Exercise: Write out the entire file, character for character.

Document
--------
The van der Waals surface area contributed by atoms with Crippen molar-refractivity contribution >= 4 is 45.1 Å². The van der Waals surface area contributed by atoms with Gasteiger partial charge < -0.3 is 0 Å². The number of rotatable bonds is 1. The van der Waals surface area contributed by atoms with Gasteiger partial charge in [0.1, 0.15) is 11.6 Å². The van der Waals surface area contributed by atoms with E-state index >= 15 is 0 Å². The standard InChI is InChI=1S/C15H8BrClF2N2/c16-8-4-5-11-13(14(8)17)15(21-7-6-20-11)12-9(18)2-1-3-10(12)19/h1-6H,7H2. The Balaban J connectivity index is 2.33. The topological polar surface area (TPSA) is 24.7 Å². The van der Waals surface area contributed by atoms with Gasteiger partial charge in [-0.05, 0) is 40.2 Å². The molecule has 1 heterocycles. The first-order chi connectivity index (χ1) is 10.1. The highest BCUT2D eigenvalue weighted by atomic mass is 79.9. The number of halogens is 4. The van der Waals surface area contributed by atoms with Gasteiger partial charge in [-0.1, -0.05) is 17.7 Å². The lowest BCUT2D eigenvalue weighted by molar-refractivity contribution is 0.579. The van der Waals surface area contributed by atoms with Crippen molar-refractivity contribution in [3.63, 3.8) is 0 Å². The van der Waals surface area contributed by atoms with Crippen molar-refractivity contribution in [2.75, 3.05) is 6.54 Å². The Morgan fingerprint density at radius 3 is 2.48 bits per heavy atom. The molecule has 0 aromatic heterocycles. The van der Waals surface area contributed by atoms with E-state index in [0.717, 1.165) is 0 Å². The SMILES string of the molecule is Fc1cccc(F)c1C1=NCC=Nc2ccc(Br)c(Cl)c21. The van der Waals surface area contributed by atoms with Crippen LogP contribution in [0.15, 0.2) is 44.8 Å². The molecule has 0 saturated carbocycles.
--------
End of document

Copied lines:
The van der Waals surface area contributed by atoms with Crippen molar-refractivity contribution >= 4 is 45.1 Å². The van der Waals surface area contributed by atoms with Gasteiger partial charge < -0.3 is 0 Å². The number of rotatable bonds is 1. The van der Waals surface area contributed by atoms with Gasteiger partial charge in [0.1, 0.15) is 11.6 Å². The van der Waals surface area contributed by atoms with E-state index >= 15 is 0 Å². The standard InChI is InChI=1S/C15H8BrClF2N2/c16-8-4-5-11-13(14(8)17)15(21-7-6-20-11)12-9(18)2-1-3-10(12)19/h1-6H,7H2. The Balaban J connectivity index is 2.33. The topological polar surface area (TPSA) is 24.7 Å². The van der Waals surface area contributed by atoms with Gasteiger partial charge in [-0.05, 0) is 40.2 Å². The molecule has 1 heterocycles. The first-order chi connectivity index (χ1) is 10.1. The highest BCUT2D eigenvalue weighted by atomic mass is 79.9. The number of halogens is 4. The van der Waals surface area contributed by atoms with Gasteiger partial charge in [-0.1, -0.05) is 17.7 Å². The lowest BCUT2D eigenvalue weighted by molar-refractivity contribution is 0.579. The van der Waals surface area contributed by atoms with Crippen molar-refractivity contribution in [3.63, 3.8) is 0 Å². The van der Waals surface area contributed by atoms with Crippen molar-refractivity contribution in [2.75, 3.05) is 6.54 Å². The Morgan fingerprint density at radius 3 is 2.48 bits per heavy atom. The molecule has 0 aromatic heterocycles. The van der Waals surface area contributed by atoms with E-state index in [0.717, 1.165) is 0 Å². The SMILES string of the molecule is Fc1cccc(F)c1C1=NCC=Nc2ccc(Br)c(Cl)c21. The van der Waals surface area contributed by atoms with Crippen LogP contribution in [0.15, 0.2) is 44.8 Å². The molecule has 0 saturated carbocycles.